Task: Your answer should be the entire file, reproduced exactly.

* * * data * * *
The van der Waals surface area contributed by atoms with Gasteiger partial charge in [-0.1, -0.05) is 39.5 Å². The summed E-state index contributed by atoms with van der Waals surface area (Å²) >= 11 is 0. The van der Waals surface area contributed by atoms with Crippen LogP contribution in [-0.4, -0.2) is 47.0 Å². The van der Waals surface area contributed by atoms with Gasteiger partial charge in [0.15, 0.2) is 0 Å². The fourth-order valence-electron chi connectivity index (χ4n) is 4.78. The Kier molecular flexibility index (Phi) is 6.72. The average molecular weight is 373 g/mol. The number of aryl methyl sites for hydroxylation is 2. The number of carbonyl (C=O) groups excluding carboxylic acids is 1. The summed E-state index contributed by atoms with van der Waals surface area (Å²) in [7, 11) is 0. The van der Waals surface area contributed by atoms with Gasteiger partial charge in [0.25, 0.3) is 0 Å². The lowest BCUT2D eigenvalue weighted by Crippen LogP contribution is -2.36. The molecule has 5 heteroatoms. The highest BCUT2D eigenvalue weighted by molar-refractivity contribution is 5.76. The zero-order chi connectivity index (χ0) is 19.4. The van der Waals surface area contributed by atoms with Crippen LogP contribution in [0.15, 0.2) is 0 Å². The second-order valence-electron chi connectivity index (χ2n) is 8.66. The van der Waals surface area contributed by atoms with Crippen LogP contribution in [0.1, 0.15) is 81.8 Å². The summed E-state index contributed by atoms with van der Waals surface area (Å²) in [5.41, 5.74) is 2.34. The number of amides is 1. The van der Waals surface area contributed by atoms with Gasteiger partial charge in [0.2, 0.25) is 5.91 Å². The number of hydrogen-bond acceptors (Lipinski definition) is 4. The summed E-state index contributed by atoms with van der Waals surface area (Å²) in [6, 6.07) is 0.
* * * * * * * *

The van der Waals surface area contributed by atoms with Gasteiger partial charge in [-0.1, -0.05) is 39.5 Å². The summed E-state index contributed by atoms with van der Waals surface area (Å²) >= 11 is 0. The van der Waals surface area contributed by atoms with Crippen LogP contribution in [-0.4, -0.2) is 47.0 Å². The van der Waals surface area contributed by atoms with Gasteiger partial charge in [0.15, 0.2) is 0 Å². The fourth-order valence-electron chi connectivity index (χ4n) is 4.78. The Kier molecular flexibility index (Phi) is 6.72. The average molecular weight is 373 g/mol. The number of aryl methyl sites for hydroxylation is 2. The number of carbonyl (C=O) groups excluding carboxylic acids is 1. The summed E-state index contributed by atoms with van der Waals surface area (Å²) in [7, 11) is 0. The van der Waals surface area contributed by atoms with Gasteiger partial charge in [0.25, 0.3) is 0 Å². The lowest BCUT2D eigenvalue weighted by Crippen LogP contribution is -2.36. The molecule has 5 heteroatoms. The highest BCUT2D eigenvalue weighted by molar-refractivity contribution is 5.76. The zero-order chi connectivity index (χ0) is 19.4. The van der Waals surface area contributed by atoms with Crippen LogP contribution in [0.15, 0.2) is 0 Å². The second-order valence-electron chi connectivity index (χ2n) is 8.66. The van der Waals surface area contributed by atoms with Crippen LogP contribution in [0.1, 0.15) is 81.8 Å². The summed E-state index contributed by atoms with van der Waals surface area (Å²) in [5.41, 5.74) is 2.34. The number of amides is 1. The van der Waals surface area contributed by atoms with Gasteiger partial charge in [0.2, 0.25) is 5.91 Å². The number of hydrogen-bond acceptors (Lipinski definition) is 4. The summed E-state index contributed by atoms with van der Waals surface area (Å²) in [6, 6.07) is 0.